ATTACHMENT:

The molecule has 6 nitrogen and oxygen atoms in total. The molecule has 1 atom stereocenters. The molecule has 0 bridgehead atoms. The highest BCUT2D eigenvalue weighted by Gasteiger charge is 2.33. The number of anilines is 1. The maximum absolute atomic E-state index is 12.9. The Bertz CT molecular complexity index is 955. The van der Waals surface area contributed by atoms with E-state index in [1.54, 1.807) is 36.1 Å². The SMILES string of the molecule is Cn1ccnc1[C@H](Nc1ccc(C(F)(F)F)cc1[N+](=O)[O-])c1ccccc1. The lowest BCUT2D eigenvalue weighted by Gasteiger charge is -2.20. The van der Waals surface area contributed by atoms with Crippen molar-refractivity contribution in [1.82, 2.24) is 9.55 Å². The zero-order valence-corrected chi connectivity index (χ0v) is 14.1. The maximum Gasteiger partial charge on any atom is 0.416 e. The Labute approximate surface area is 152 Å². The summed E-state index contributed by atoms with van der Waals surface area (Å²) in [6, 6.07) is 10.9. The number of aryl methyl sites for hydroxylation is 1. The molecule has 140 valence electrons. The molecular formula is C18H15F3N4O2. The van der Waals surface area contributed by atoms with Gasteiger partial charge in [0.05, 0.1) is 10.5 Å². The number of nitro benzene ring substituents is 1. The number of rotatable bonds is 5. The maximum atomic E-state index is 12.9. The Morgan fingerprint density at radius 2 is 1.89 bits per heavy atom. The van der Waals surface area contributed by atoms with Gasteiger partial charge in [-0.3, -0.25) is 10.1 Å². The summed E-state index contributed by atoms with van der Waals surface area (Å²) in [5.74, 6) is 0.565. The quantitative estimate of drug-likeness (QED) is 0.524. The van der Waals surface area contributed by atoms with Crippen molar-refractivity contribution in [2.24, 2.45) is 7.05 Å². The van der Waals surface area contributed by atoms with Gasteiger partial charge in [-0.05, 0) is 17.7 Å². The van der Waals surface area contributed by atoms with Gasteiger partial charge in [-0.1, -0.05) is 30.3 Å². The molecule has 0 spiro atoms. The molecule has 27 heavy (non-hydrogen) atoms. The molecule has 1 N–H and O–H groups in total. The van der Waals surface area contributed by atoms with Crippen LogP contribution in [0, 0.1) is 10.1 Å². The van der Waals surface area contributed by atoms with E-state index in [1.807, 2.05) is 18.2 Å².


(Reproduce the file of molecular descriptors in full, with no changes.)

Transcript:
The molecule has 6 nitrogen and oxygen atoms in total. The molecule has 1 atom stereocenters. The molecule has 0 bridgehead atoms. The highest BCUT2D eigenvalue weighted by Gasteiger charge is 2.33. The number of anilines is 1. The maximum absolute atomic E-state index is 12.9. The Bertz CT molecular complexity index is 955. The van der Waals surface area contributed by atoms with E-state index in [1.54, 1.807) is 36.1 Å². The SMILES string of the molecule is Cn1ccnc1[C@H](Nc1ccc(C(F)(F)F)cc1[N+](=O)[O-])c1ccccc1. The lowest BCUT2D eigenvalue weighted by Gasteiger charge is -2.20. The van der Waals surface area contributed by atoms with Crippen molar-refractivity contribution in [1.82, 2.24) is 9.55 Å². The zero-order valence-corrected chi connectivity index (χ0v) is 14.1. The maximum Gasteiger partial charge on any atom is 0.416 e. The Labute approximate surface area is 152 Å². The summed E-state index contributed by atoms with van der Waals surface area (Å²) in [6, 6.07) is 10.9. The number of aryl methyl sites for hydroxylation is 1. The molecule has 140 valence electrons. The molecular formula is C18H15F3N4O2. The van der Waals surface area contributed by atoms with Gasteiger partial charge in [0.05, 0.1) is 10.5 Å². The number of nitro benzene ring substituents is 1. The number of rotatable bonds is 5. The maximum atomic E-state index is 12.9. The Morgan fingerprint density at radius 2 is 1.89 bits per heavy atom. The van der Waals surface area contributed by atoms with Gasteiger partial charge in [-0.3, -0.25) is 10.1 Å². The summed E-state index contributed by atoms with van der Waals surface area (Å²) in [5.74, 6) is 0.565. The quantitative estimate of drug-likeness (QED) is 0.524. The van der Waals surface area contributed by atoms with Crippen molar-refractivity contribution in [2.24, 2.45) is 7.05 Å². The van der Waals surface area contributed by atoms with Gasteiger partial charge in [-0.05, 0) is 17.7 Å². The van der Waals surface area contributed by atoms with Gasteiger partial charge in [-0.1, -0.05) is 30.3 Å². The molecule has 0 spiro atoms. The molecule has 27 heavy (non-hydrogen) atoms. The molecule has 1 N–H and O–H groups in total. The van der Waals surface area contributed by atoms with Crippen LogP contribution in [0, 0.1) is 10.1 Å². The van der Waals surface area contributed by atoms with E-state index in [1.807, 2.05) is 18.2 Å².